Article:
25 March 2012 Jay Shepherd

Libraries are learning that fines don’t work

From The Boston Sunday Globe:

In Carlisle, it was a decision that the library trustees began discussing with Gleason’s director, Angela Mollet, almost a year ago. When Mollet mapped out the financials, she discovered that as a revenue stream, overdue fines are actually as much a cost as a benefit….

Moreover, processing the monies collected from overdue books bears its own costs in terms of staff time, for collecting and reconciling accounts, and infrastructure such as change boxes and safes….

“At the rate we were collecting fines, the management cost was greater than the revenue.’’

Too many businesses use fines and penalties to control customer behavior, usually without success. These “sticks” are more likely to cause resentment rather than encourage the desired results. Companies who resist this temptation, like the libraries in this article, give their patrons more credit while suffering no downside:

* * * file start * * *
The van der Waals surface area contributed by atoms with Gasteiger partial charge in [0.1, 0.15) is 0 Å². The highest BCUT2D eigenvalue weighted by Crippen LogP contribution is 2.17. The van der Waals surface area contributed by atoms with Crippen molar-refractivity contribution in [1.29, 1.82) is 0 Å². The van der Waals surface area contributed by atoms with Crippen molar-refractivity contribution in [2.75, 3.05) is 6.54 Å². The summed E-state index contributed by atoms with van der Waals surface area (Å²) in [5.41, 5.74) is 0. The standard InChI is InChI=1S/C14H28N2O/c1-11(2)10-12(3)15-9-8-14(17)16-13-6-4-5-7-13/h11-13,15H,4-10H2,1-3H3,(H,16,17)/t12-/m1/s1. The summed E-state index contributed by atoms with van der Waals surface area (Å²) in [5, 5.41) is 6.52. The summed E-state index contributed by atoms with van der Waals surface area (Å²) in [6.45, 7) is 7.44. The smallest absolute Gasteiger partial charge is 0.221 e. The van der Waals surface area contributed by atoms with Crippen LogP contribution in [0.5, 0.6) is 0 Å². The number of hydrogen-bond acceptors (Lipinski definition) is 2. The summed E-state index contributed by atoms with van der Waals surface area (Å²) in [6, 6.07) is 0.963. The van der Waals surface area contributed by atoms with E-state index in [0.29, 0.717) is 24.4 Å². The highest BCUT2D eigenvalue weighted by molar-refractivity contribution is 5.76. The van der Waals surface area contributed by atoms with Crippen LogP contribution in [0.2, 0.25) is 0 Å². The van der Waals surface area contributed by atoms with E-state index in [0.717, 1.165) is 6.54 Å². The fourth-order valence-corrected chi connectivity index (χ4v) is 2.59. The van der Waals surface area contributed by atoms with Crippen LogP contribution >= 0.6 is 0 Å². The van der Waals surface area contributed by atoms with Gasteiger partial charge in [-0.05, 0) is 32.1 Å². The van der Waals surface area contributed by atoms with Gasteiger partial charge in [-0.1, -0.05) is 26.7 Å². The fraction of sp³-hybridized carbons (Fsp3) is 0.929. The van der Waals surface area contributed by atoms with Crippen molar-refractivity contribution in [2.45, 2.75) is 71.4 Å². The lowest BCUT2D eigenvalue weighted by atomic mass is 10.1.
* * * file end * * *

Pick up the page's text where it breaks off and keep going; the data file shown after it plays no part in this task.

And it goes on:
But she says that most library users seem to have a moral compass that compels them to return items punctually, and there has been essentially no discernible difference in the amount of time that people keep materials since the library began its no-fines policy.

Does your company penalize its customers? Might be time to rethink that.

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